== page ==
Whatever its merits for rescuing European nations mired in crisis, the German finance minister’s 7 March proposal for a European Monetary Fund provides an opportunity for Europe and the US to get the future of the IMF right.
The crisis was a good thing for the IMF. Only a few years ago, the Bretton Woods institution was fading into obscurity, but by the late 2009, the Fund had sprung back to life, committing over $160 billion in new emergency loans to nations such as Hungary, Iceland, Pakistan, and Ukraine. Following the US Treasury’s suggestion, the G20 pledged to triple the Fund’s lending capacity to $750 billion, and it was asked to manage the wide-ranging Pittsburgh balanced-growth agenda.
Post-crisis challenges for the IMF
Despite its new windfall and increased responsibility, the Fund remains under severe pressure over its legitimacy and effectiveness (Spaventa 2009, Williamson 2009 and Wyplosz 2009). And the spectre of disintegration of the global financial architecture is roaming around – right at the time when strong system-wide management is most needed.
The epicentre of this issue is Asia. Regional nations scarred by the Fund’s tough policy conditionality for loans during the 1997-98 regional financial crisis are wary of the Fund and are moving back to the strategy of building up national reserves and regional financial arrangements so as to wean themselves off the institution’s influence.
The Chiang-Mai initiative conceived in 2000 created a network of bilateral swap arrangements in Asia among the ten ASEAN members and China, Japan and Korea (or ASEAN+3). The arrangement was paralleled by the Asian Bond Markets Initiative and paved the way for discussions on a regional IMF, an Asian Monetary Fund.
Contributing to the regional drive is Asia’s perceived lack of influence in the Fund. Many emerging markets see the IMF’s governance structures as unfairly favouring some Western European members (Williamson 2009). The US-sponsored pledge to expand emerging markets’ voting share by five percentage points to 48% of the total by 2011 at the September 2009 G20 meeting received a hesitant reception in Europe. But it is a politically feasible way to address some of the grudges of those emerging nations that do have fewer votes than their economic weight would suggest, including China and India (Hufbauer and Suominen 2010).1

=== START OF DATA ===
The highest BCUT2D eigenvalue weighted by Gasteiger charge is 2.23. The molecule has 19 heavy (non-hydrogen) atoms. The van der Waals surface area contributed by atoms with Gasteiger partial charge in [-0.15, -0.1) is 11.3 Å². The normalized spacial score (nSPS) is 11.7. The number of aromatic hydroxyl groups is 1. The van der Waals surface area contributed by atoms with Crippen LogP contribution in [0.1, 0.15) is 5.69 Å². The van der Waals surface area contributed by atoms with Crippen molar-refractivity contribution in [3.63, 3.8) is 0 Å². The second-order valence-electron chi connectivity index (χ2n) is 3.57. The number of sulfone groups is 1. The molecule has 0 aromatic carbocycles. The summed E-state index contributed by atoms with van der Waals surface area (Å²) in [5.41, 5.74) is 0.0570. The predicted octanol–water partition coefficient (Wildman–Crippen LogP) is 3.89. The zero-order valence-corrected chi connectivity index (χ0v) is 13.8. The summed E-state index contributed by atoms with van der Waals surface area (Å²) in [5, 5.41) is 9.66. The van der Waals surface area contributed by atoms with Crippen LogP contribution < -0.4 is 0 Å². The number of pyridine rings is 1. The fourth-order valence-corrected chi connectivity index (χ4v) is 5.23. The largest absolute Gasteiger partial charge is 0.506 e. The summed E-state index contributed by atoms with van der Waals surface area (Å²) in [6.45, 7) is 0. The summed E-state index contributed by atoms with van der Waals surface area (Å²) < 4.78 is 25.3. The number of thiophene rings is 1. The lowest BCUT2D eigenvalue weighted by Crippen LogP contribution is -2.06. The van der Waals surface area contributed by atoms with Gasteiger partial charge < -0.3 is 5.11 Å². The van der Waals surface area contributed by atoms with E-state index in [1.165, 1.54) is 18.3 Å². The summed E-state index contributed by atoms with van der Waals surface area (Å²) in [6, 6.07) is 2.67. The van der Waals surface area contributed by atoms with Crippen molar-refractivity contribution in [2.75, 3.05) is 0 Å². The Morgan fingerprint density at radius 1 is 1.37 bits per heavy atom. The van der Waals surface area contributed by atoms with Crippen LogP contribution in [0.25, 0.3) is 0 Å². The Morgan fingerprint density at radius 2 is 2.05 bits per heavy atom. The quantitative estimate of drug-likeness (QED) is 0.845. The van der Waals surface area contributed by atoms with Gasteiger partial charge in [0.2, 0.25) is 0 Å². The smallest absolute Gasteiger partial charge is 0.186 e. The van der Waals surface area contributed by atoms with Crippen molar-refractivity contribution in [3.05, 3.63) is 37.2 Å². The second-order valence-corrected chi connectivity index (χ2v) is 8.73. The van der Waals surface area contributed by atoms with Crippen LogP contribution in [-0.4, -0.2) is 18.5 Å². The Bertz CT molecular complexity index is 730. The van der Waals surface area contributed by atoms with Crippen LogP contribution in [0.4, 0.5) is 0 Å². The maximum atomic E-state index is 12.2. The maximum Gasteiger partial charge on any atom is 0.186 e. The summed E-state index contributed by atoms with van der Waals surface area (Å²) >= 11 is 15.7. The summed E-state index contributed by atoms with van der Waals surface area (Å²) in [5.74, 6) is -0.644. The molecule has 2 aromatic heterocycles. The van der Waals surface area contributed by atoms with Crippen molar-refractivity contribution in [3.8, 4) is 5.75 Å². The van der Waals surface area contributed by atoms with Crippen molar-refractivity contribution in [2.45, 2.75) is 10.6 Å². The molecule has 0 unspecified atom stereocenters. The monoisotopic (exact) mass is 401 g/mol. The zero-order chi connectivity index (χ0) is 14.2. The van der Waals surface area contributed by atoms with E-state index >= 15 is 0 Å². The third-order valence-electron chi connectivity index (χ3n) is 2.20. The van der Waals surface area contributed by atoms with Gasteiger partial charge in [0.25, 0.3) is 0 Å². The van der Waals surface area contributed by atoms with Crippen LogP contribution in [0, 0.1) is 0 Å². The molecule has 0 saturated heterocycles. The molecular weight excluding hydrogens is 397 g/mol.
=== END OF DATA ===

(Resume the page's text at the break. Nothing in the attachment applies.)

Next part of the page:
The urgency to foster Chiang-Mai accentuated as the Great Crisis breezed through. The arrangement was expanded to a total of $120 billion, and it was “multilateralised” – made a regional pool for realising the very same scale economies that the Fund promotes at the global level. The main powers, Japan and China, agreed on equal voting shares. Perhaps following this example, Latin Americans have also started discussing regional financial response mechanisms.
Thus far, Chiang-Mai has had a link to the IMF; borrowers can draw up to 20% of their bilateral or multilateral swaps, but then need to agree on an IMF programme, including prescribed policy adjustments, to access the remaining 80%. As such, Chiang-Mai is much more tightly referenced to the Fund than European and US regional rescue schemes ever were.
But given US and European powers in the Fund, their schemes already had a built-in consistency with the IMF. Asian countries, with less weight at the Fund, do not necessarily agree on the body’s policies and are more eager to go at it alone. A gradual divorce between the Asian schemes and the IMF would risk conflicts and gaps between regional and IMF responses in the face of crises, an outcome that would be bad news for global financial stability.
Regionalising the IMF is sub-optimal
More generally, completely regionalising the management of global financial stability would be sub-optimal. The IMF’s inherently global projection provides three benefits that cannot be replicated by regional schemes.
First, for any nation believing in the benefits of sound macroeconomic management both at home and abroad, the Fund provides global policy leverage – something a regional fund delinked from the IMF would not give to the outsiders. The Fund’s policy conditionality, while not perfect, has made a substantial difference. For instance, studies show that Fund programmes, when implemented, improve the recipient’s current account and international reserves (Ul Haque and Khan 1998). Moreover, contrary to what its critics say, the Fund’s impact on preventing currency crises and reducing macroeconomic imbalances is also positive (Dreher and Walter 2010).
Granted, the Fund has made mistakes – and it certainly is no magic wand for misgoverned economies or nations that fail to complete its programmes (Dreher 2006). But many an emerging market country might well be a declining market country were it not for the IMF’s lending and policy advice. Regional or bilateral rescues not predicated on similar demands for good governance would perpetuate moral hazard and, at worst, undercut the IMF’s policy advice.
Second, the Fund’s surveillance and research on the global economy is something regional funds would not and could not replicate. Yet, that crises all too easily globalise requires system-wide monitoring and policy recommendations. The Fund is the only institution in the world to credibly serve as a systemic police patrol and alarm bell.
Third, the Fund economises bailouts. Pooling insurance multilaterally makes for smarter policy than hoarding reserves unilaterally or structuring rescues bilaterally, or, given that crises span continents, rescuing only regionally. That the Fund distributes the burdens of emergency insurance across its 186 members also prevents free-riding on the main lenders. For instance, US contributions to the Fund are matched more than four-fold by other states (Henning 2009). While regional funds can be an excellent complement to the IMF, managing global surveillance or rescues by relying on them alone would be inefficient and risky.
Regional schemes are still some way off